For example, sales need to understand branding, brand management, understand positioning into the hierarchy of importance, including consumer conversion rate.  Marketers need to know the cost per unit, margin, and game theory, because there’s no role for a marketeer that just throws a lot of crap towards a salesperson, to see what you can get away with. It needs to be worked together. Conversely, a sales guy can’t promise the world to a customer when they don’t have the support of marketing. It’s much more of a synergistic relationship now compared to the idea of sales versus marketeers.

Jamie: Do you think the biggest driver behind that is the “rise of the retailer”?

Alex Haslam: I think it’s the rise of the retailer; I think it’s the savviness in the retailer landscape and also the people that work FMCG. I think technology is so easy to grasp now that everyone can learn about marketing now; it’s on the internet. Ten years ago, there wasn’t that much on the internet about how to upskill yourself in marketing. I think marketing has gotten over their inability to be negotiators. I think sales and marketing roles are more hybrid that ever before.  

Jamie: Thinking about what you do now, working for Kantar Consulting – how would you describe that dynamic between the people selling and the people delivering content?

Alex Haslam: To be honest, it’s gone the complete opposite of how it was at L’Oreal or P&G for me now. Kantar Consulting, in general, has lots of different practices and lots of different arms. I’m in the brand of marketing arm of Kantar Consulting. And then there’s a sales arm of Kantar Consulting. The sales team do very specialized sales functions and the brand marketing arm does very different part because we are specialist consultants. There isn’t scope to be that hybrid in one person at Kantar. But a good consultant will link with sales in terms of trying to sell business. To compare an FMCG client to an FMCG agency, an agency is specialized, and we each do that particular thing excellently, whereas FMCG client would be more of a generalist when it comes to sales and marketing.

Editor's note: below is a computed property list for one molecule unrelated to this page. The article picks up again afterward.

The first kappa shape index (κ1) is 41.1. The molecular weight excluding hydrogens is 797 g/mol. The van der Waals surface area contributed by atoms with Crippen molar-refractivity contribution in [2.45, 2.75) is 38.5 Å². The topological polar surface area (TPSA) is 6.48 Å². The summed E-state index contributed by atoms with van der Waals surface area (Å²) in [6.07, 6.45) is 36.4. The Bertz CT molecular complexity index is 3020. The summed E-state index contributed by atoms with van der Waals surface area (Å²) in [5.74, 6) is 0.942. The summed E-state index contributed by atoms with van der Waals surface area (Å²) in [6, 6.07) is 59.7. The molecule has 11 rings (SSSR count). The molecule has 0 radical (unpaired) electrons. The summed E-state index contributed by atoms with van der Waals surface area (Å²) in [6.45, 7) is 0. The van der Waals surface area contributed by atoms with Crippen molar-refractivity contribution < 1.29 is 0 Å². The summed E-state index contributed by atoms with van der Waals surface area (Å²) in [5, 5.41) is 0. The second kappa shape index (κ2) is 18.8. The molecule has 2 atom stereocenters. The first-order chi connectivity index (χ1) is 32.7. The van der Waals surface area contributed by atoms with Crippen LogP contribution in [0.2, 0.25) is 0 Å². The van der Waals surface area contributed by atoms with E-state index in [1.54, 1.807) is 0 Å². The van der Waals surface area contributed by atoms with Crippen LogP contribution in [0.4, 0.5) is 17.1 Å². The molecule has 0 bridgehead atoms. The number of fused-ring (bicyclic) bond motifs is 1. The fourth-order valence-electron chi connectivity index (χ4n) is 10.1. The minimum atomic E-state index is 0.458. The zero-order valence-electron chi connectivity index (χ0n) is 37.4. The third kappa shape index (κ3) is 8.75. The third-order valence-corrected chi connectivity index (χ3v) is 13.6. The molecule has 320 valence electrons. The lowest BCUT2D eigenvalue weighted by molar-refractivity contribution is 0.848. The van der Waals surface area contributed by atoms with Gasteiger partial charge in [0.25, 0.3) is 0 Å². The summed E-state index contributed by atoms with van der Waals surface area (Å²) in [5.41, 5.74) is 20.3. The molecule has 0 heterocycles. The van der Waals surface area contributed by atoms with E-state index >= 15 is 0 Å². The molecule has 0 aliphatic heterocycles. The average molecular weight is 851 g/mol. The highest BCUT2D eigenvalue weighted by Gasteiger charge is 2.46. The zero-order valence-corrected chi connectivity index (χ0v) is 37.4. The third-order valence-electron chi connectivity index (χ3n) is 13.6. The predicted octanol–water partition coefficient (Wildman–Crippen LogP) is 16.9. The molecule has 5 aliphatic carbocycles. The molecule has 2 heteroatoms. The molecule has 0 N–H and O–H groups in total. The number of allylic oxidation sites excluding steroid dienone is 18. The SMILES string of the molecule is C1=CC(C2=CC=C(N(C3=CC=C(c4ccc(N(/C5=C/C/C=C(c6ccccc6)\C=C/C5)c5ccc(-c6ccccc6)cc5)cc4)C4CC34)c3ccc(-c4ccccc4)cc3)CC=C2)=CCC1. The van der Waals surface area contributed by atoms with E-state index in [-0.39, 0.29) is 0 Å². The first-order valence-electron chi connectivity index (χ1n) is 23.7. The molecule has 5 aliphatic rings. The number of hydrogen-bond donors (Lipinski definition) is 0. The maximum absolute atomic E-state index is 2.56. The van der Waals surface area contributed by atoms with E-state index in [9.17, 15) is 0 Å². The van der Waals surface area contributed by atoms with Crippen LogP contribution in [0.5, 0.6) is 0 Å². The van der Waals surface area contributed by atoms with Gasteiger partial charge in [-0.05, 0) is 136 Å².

Jamie: In your view, having watched alongside a lot of salespeople, what makes a salesperson invaluable to their organization?

Alex Haslam: I think an acceptance of other functions is invaluable; I think that’s really important. So, yes, you have a target, yes, you probably have a bonus that is associated with the target. There’s more than one way to go about it. The direct hard-line approach, I think, is quite old-school and actually in the modern era can alienate quite a few people. Understanding and acknowledgement that there is more than one way to get what you want through other functions as well is a very powerful skill.  

For example, an account manager who understands that their customer had a supply chain issue and bringing their supply chain team to meetings, for example, is going to go down very well because you’re bringing experts and the customer can see that you are thinking about their business.

It’s also about bringing along a marketeer to talk about the bespoke media planning; that is always going to be better than you trying to remember something that you learned from one training six months ago. The ability to bring experts in that subject and have them sitting next to you is a very valuable skill, and it’s not something that everyone thinks about. It’s people that can look at the problem of being, “How do I get from A to B?” But also incorporating all the different stakeholders that can make that journey as seamless as possible, and then it seems kind of intuitive; by bringing more people into the conversation can actually make the journey quicker versus than trying to knock down the door of “I need this much, I need this much” directly.